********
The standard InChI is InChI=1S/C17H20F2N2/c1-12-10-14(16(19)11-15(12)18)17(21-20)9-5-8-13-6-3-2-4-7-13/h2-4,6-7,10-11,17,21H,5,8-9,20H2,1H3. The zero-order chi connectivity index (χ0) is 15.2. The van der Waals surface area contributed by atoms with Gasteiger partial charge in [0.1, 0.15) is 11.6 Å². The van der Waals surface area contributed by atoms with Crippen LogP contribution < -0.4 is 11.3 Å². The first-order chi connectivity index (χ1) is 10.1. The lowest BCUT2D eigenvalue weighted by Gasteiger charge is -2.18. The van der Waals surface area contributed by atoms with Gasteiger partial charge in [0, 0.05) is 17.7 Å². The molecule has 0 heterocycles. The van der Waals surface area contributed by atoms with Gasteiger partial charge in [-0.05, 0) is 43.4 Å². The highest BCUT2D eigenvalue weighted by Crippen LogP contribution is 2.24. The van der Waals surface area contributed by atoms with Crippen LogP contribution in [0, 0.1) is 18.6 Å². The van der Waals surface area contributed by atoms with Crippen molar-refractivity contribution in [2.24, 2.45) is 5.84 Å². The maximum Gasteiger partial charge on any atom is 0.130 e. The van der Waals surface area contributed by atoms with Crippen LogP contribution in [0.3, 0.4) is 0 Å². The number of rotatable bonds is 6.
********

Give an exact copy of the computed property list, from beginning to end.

The standard InChI is InChI=1S/C17H20F2N2/c1-12-10-14(16(19)11-15(12)18)17(21-20)9-5-8-13-6-3-2-4-7-13/h2-4,6-7,10-11,17,21H,5,8-9,20H2,1H3. The zero-order chi connectivity index (χ0) is 15.2. The van der Waals surface area contributed by atoms with Gasteiger partial charge in [0.1, 0.15) is 11.6 Å². The van der Waals surface area contributed by atoms with Crippen LogP contribution < -0.4 is 11.3 Å². The first-order chi connectivity index (χ1) is 10.1. The lowest BCUT2D eigenvalue weighted by Gasteiger charge is -2.18. The van der Waals surface area contributed by atoms with Gasteiger partial charge in [0, 0.05) is 17.7 Å². The molecule has 0 heterocycles. The van der Waals surface area contributed by atoms with Gasteiger partial charge in [-0.05, 0) is 43.4 Å². The highest BCUT2D eigenvalue weighted by Crippen LogP contribution is 2.24. The van der Waals surface area contributed by atoms with Crippen LogP contribution in [0, 0.1) is 18.6 Å². The van der Waals surface area contributed by atoms with Crippen molar-refractivity contribution in [2.24, 2.45) is 5.84 Å². The maximum Gasteiger partial charge on any atom is 0.130 e. The van der Waals surface area contributed by atoms with Crippen LogP contribution in [0.3, 0.4) is 0 Å². The number of rotatable bonds is 6.